Less than four months after it reduced the administrative charges (ACs), the Employees’ Provident Fund Organisation (EPFO) is planning to slash these imposts further. The move would allow employers — from whose share to the EPF these charges are deducted — to increase workers’ salaries.
If the EPFO’s latest plan to reduce the ACs to 0.4% of the basic pay from the current 0.65% materialises, these charges will fall to their lowest level since 1998.
The amount to be freed and that employers could potentially pass on to workers by the latest move is around `1,900 crore annually. In January 2015, the retirement fund body had reduced the ACs to 0.85% from 1.1%, the rate that existed for 16 years.
Currently, while an employee contributes 12% of her basic pay to EPF, the employer contributes 8.33% towards employees’ pension scheme and 3.67% to the EPF itself. Additionally, the employer also pay 0.5% towards Employees’ Deposit-linked Insurance (EDLI) Scheme, 0.65% as EPF ACs and 0.01% as EDLI handling fee, taking her total contribution to 13.61%.
Currently, a little over 25% of the basic pay of an employee earning less than Rs15,000 per month goes towards the mandatory provident fund/insurance/pension cover. In India, the AC on the state-managed retirement fund is among the highest in the world.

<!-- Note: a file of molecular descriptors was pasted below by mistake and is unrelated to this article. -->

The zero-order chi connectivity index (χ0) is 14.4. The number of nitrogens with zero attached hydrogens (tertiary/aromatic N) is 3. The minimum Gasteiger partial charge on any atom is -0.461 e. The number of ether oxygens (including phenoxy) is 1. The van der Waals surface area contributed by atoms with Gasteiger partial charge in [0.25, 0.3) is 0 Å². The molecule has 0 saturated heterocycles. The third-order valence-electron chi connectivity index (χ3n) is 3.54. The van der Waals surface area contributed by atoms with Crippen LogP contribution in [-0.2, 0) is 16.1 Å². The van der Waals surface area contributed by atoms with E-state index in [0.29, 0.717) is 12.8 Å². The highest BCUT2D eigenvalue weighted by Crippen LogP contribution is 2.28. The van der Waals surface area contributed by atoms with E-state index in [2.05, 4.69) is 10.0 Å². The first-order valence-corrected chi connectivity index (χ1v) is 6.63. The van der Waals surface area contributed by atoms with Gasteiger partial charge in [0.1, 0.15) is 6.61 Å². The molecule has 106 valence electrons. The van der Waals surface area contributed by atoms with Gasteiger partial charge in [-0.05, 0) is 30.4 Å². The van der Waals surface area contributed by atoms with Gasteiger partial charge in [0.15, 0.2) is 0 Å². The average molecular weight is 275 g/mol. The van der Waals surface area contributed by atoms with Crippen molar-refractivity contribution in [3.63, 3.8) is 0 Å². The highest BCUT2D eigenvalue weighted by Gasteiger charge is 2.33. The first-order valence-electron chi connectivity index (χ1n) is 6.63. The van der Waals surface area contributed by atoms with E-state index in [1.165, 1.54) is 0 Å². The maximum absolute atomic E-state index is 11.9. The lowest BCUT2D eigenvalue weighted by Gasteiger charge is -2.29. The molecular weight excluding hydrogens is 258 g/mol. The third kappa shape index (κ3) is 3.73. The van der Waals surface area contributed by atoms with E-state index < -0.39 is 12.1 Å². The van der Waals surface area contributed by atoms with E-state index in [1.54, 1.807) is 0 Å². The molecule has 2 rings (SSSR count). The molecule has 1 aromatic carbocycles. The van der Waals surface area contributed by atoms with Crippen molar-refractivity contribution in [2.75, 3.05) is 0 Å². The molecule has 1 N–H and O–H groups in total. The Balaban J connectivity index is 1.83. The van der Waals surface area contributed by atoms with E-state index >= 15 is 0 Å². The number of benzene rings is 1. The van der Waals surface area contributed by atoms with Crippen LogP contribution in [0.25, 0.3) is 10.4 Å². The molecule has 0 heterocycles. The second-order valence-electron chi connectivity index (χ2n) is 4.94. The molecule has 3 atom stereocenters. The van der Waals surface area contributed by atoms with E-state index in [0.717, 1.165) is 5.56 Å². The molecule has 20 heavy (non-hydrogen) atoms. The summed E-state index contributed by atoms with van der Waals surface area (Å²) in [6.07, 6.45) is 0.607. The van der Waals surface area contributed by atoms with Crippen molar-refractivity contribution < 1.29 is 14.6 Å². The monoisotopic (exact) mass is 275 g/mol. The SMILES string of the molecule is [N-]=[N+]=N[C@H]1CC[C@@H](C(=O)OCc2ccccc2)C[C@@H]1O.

However, the amount collected by the EPFO through ACs has consistently been higher than its administrative expenditure.
In the three years till 2015-16, EPFO saved a whopping Rs 8,372 crore on the ACs’ account, according to its latest annual report.
EPFO uses the AC fund to run the organisation including the capital expenditure to purchase land and buildings, expenses for salary including the payment of pension to staff and officers upon retirement.
EPFO’s highest decision-making body Central Board of Trustees (CBT) recommends the rates for administration and inspection charges and it is fixed by the central government and notified in the gazette.